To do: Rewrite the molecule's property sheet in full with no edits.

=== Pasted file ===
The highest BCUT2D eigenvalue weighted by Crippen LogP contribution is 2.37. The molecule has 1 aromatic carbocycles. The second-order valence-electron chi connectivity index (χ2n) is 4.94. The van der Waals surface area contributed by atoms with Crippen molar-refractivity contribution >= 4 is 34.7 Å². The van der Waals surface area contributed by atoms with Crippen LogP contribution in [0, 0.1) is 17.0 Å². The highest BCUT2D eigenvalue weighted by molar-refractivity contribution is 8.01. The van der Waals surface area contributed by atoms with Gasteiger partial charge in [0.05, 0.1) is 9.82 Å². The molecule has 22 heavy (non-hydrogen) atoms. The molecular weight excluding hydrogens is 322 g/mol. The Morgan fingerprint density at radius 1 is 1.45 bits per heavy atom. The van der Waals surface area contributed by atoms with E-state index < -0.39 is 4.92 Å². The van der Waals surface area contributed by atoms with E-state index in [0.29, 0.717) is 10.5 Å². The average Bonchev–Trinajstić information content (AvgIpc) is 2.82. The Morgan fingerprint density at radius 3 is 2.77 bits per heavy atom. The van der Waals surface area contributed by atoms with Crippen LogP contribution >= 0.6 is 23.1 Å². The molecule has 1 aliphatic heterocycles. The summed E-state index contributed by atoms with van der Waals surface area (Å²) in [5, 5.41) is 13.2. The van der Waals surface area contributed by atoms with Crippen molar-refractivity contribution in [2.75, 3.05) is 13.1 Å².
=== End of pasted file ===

The highest BCUT2D eigenvalue weighted by Crippen LogP contribution is 2.37. The molecule has 1 aromatic carbocycles. The second-order valence-electron chi connectivity index (χ2n) is 4.94. The van der Waals surface area contributed by atoms with Crippen molar-refractivity contribution >= 4 is 34.7 Å². The van der Waals surface area contributed by atoms with Crippen LogP contribution in [0, 0.1) is 17.0 Å². The highest BCUT2D eigenvalue weighted by molar-refractivity contribution is 8.01. The van der Waals surface area contributed by atoms with Gasteiger partial charge in [0.05, 0.1) is 9.82 Å². The molecule has 22 heavy (non-hydrogen) atoms. The molecular weight excluding hydrogens is 322 g/mol. The Morgan fingerprint density at radius 1 is 1.45 bits per heavy atom. The van der Waals surface area contributed by atoms with E-state index < -0.39 is 4.92 Å². The van der Waals surface area contributed by atoms with E-state index in [0.29, 0.717) is 10.5 Å². The average Bonchev–Trinajstić information content (AvgIpc) is 2.82. The Morgan fingerprint density at radius 3 is 2.77 bits per heavy atom. The van der Waals surface area contributed by atoms with Crippen LogP contribution >= 0.6 is 23.1 Å². The molecule has 1 aliphatic heterocycles. The summed E-state index contributed by atoms with van der Waals surface area (Å²) in [5, 5.41) is 13.2. The van der Waals surface area contributed by atoms with Crippen molar-refractivity contribution in [2.75, 3.05) is 13.1 Å².